A friend who is a senior executive in a leading logistics business has been patiently waiting for the promoter to let go of their business. His maverick promoter is a typical Indian businessman who forgot to stop diversifying - and when the markets turned rough, inevitably found himself burdened with more debt than he could handle.
For well over a year now, the management team at the logistics company has been straining at the leash. The market opportunity is staring at them. The chief executive officer (CEO) has loads of requisite experience and the complete backing of his leadership team to take the business to the next level. But they desperately need capital, and lots of it, to invest in technology and infrastructure and thereby, scale up the business. Their promoter, however, won't let go of his stake. Would he be open instead to a management buyout? Getting into a conversation with his promoter on that seemingly touchy subject isn't easy for the CEO. What does he then do? The CEO and his leadership team have been mulling a possible spinout, if they get a strong private equity (PE) investor to back them.
Keep your eyes peeled on spinouts, that is, entrepreneurial ventures founded by ex-employees of incumbent firms within the same industry. I'm willing to wager that spinouts may emerge as a growing phenomenon - for three reasons.
One, quite a few Indian business groups have strayed too far from their core competence and no longer have the organisational coherence they need. If they divest or shutter these non-core businesses, it might provide the impetus for enterprising employees to take the plunge into setting up their own venture. A large Indian conglomerate with interests in financial services recently quietly divested its stake in its private equity arm to its CEO. There was, of course, the tacit understanding that the venture would continue to use its original corporate brand, lest anyone say that they were starting to sell their family jewels in a bid to reduce debt.
Two, promoters that fail to create space for their leadership team may soon find them out-growing the firm. Consulting and law firms have been particularly vulnerable around the world. And India is no exception. The usual trigger for spinouts is a lack of a profit-sharing, co-ownership culture in the parent firm. Or sometimes, the partnership model remains closed for the next wave of upcoming stars. Any perceived inequity, if it remains unaddressed for long, can ignite the spark for employee entrepreneurship.
Three, private equity is starting to reduce the threshold for professionals thirsting for new entrepreneurial opportunities. These days, many global private equity funds are willing to offer a three-four year "lifestyle guarantee" for any competent professionals with a track record and a reputation. That obviates any perceived start-up struggles that an entrepreneur is likely to go through.
No doubt there are some obvious challenges in teaming up with a PE fund, but here's the larger point. For too long, the equation between promoters and professionals was somewhat lopsided. Promoters had the upper hand. After all, they brought in the scarce capital. And professionals often did not get their place in the sun. Today, capital is a lot more freely available. And there is a premium on professional leaders who can deliver scale and sustainable growth.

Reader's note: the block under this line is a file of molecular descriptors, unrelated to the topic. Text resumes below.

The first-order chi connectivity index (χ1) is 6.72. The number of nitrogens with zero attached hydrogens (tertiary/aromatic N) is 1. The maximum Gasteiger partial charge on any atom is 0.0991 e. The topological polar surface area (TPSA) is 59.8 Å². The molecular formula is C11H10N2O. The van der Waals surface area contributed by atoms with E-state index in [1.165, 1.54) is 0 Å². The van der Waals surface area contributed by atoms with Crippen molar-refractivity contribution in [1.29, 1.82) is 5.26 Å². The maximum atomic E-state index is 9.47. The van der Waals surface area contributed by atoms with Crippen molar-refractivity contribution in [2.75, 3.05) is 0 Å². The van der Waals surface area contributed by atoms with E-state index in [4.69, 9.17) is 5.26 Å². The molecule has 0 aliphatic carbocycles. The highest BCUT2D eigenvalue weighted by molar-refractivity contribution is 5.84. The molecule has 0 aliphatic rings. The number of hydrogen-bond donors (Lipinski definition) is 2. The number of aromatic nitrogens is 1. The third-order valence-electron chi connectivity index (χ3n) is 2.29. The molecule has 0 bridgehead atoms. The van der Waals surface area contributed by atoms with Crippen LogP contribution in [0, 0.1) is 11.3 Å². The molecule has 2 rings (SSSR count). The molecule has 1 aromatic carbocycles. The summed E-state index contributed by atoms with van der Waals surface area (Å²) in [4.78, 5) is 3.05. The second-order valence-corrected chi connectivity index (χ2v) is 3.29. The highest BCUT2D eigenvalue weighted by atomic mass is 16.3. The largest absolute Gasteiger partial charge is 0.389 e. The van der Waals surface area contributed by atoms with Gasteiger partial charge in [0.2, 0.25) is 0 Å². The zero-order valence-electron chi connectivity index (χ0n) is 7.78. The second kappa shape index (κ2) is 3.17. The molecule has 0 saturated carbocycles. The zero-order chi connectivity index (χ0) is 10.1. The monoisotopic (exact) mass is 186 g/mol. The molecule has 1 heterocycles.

That's why top leadership talent can hope to have greater bargaining power. They will be increasingly picky about the employers they work for. And these new PE-led opportunities might offer both money and the entrepreneurial freedom.
Does that sound utopian? In fact, I'd say this is inevitable. Consider this: one of the largest industrial groups in the country with a formidable reputation was scouting for an entrepreneurial leader for a key business cluster where they hoped to invest billions. The candidate they cherry-picked had the right credentials: very high integrity, reputation and the track record of building enterprises and spotting new opportunities. There was one problem though: the candidate in question simply wouldn't bite. He said he was happy managing his own enterprise, even though it was several times smaller. At least, he remained the master of his own destiny.
I know of yet another CEO of a global tech multinational, who spurned an offer from a multi-billionaire to head up his telecom venture. Instead, he chose to take on a management buyout opportunity for a global PE fund. Today, he is on the cusp of a multi-billion-dollar stake sale - with a range of PE funds swarming around to bid for the company he helped build. (Meanwhile, if whispers emanating from the telecom venture are to be believed, most senior pros there are completely disillusioned with the work environment and are simply waiting to head for the exit.)
Would this have happened a decade ago? I'd argue that these are early signs that employee entrepreneurship is finally starting to come into its own in this country. And the romanticism associated with working for a big name employer will increasingly come under scrutiny, especially if the work environment does not keep pace with employee expectations.
Large doses of PE will continue to come into the Indian market to address growing opportunities in distressed asset plays. This in turn will fuel new venture formation. Spinout activity will ratchet up. Helmed by experienced professionals, the progress of these new ventures will be particularly interesting to watch.
The writer is a former editor of Forbes India and is on the cusp of starting a new entrepreneurial venture